Small businesses around the country are anxiously watching President-Elect Donald Trump to determine what impact he will have on them. Will Trump dismantle Obamacare, leaving them with no choice other than to stop providing healthcare for their employees? And what if the small business owner is an immigrant, who under the EB-5 visa program created a business in America and created more than 10 jobs, but happens to be a Muslim? What effect would a proposed new tax code have on their business? What happens with minimum wage? While many small business owners have concerns that they feel political leaders aren’t addressing, most feel favorable about a Trump administration.
Business Confidence in the USA is High
Sage, a market leader for integrated accounting, payroll, and payment systems, conducted a survey surrounding small business leaders’ thoughts following this year’s presidential election. In a year of political instability and changes across the globe, research revealed that small business owners generally feel ignored by their countries’ political decision-making. The findings showed that red tape and lack of access to funding are still the main barriers to growth.
According to survey results from more than 500 small to medium size business owners, 63% of small businesses globally said they were unaware of government efforts to fight in their corner or felt under-represented by politicians. What’s more, business confidence is high in the U.S.—62% feel confident about their businesses’ prospects over the next six months, compared to a global average of 52%. In fact, only 38% believe the results of the U.S. election will have a negative impact on their business, while 51% believe a Trump administration will have a positive impact.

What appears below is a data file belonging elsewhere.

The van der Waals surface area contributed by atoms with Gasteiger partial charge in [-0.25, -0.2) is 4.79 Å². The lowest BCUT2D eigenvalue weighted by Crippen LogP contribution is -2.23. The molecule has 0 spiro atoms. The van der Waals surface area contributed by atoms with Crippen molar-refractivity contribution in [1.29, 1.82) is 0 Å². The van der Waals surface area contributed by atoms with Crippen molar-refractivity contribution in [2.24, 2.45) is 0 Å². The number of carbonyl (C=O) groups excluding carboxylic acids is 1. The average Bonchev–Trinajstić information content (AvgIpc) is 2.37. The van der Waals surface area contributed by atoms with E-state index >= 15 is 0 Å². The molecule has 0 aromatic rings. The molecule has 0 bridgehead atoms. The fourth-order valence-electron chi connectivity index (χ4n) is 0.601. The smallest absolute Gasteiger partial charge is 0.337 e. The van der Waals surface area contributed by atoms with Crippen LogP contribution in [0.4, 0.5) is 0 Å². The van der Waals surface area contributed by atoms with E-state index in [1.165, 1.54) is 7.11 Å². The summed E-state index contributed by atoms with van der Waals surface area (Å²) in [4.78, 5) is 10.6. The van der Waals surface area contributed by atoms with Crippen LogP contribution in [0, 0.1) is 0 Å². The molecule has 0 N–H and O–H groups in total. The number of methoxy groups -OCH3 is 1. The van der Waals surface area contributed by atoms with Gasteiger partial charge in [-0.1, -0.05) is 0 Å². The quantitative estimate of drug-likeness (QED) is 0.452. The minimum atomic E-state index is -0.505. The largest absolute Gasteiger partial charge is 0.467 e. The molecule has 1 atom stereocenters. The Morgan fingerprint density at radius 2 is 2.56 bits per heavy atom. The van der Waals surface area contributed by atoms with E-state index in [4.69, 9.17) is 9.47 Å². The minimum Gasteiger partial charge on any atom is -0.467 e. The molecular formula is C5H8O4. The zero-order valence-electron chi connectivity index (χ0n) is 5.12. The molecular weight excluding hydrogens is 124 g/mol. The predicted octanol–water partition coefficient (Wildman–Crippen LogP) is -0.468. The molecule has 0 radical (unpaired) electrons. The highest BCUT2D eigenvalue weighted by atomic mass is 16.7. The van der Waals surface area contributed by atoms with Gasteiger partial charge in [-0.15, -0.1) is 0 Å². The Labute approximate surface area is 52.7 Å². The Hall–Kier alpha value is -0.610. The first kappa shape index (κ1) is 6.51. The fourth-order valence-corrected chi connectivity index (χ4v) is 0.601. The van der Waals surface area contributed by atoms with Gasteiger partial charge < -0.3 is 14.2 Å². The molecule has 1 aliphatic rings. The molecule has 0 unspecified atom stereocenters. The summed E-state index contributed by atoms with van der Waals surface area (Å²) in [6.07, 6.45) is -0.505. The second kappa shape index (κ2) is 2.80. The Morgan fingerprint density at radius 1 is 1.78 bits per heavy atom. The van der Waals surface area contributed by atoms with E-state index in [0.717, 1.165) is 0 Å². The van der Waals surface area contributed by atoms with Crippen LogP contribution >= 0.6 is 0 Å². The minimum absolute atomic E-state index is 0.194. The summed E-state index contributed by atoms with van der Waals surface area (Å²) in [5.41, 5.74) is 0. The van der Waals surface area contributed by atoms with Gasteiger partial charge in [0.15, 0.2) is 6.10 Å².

Small Businesses are the Backbone of America
According to the Small Business Administration, 28 million small businesses in America account for 54% of all U.S. sales. They provide 55% of all jobs and 66% of all net new jobs since the 1970s. Since 1990, big businesses eliminated 4 million jobs while small businesses added 8 million new jobs.
The Sage survey revealed that 43% of U.S. small businesses believe that the government can best help them through business support e.g., export opportunities, grants. U.S. small businesses are concerned most about living costs, with 46 % saying this has the biggest impact on their business. Other findings: 37% of small businesses believe the economy is more stable than six months ago, and 23% believe it is the same.
As a result of the research, Sage announced the launch of a ‘Forum for Business Builders’ in the New Year, providing entrepreneurs and business builders all over the world with a platform to get their views heard, along with insight on business barriers and policy support for entrepreneurs as they navigate uncertainty and turmoil following the election.
Stephen Kelly, CEO of Sage, said in a statement: “Business builders are the heroes of the economy—working night and day to create two-thirds of all new jobs in most developed economies. But so often, when the world’s policy makers discuss the economic picture, these entrepreneurs are excluded from the discussion.”